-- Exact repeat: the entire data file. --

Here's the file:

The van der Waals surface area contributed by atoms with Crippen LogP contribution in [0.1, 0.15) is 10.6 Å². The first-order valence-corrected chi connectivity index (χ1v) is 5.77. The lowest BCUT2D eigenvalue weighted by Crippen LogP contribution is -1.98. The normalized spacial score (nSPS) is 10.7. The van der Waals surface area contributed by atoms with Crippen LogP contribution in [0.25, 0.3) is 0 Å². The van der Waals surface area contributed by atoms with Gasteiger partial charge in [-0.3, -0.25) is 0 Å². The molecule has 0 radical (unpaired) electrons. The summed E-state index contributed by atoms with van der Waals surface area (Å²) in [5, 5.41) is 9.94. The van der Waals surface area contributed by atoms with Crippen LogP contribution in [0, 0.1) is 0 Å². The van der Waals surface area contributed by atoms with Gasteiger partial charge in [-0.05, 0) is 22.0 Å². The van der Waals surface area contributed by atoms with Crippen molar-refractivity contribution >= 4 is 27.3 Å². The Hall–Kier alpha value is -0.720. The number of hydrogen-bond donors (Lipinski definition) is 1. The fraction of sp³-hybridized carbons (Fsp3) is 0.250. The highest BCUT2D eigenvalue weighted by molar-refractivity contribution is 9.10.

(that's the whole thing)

The van der Waals surface area contributed by atoms with Crippen LogP contribution in [0.1, 0.15) is 10.6 Å². The first-order valence-corrected chi connectivity index (χ1v) is 5.77. The lowest BCUT2D eigenvalue weighted by Crippen LogP contribution is -1.98. The normalized spacial score (nSPS) is 10.7. The van der Waals surface area contributed by atoms with Crippen LogP contribution in [0.25, 0.3) is 0 Å². The van der Waals surface area contributed by atoms with Gasteiger partial charge in [-0.3, -0.25) is 0 Å². The molecule has 0 radical (unpaired) electrons. The summed E-state index contributed by atoms with van der Waals surface area (Å²) in [5, 5.41) is 9.94. The van der Waals surface area contributed by atoms with Crippen LogP contribution in [0, 0.1) is 0 Å². The van der Waals surface area contributed by atoms with Gasteiger partial charge in [-0.05, 0) is 22.0 Å². The van der Waals surface area contributed by atoms with Crippen molar-refractivity contribution >= 4 is 27.3 Å². The Hall–Kier alpha value is -0.720. The number of hydrogen-bond donors (Lipinski definition) is 1. The fraction of sp³-hybridized carbons (Fsp3) is 0.250. The highest BCUT2D eigenvalue weighted by molar-refractivity contribution is 9.10.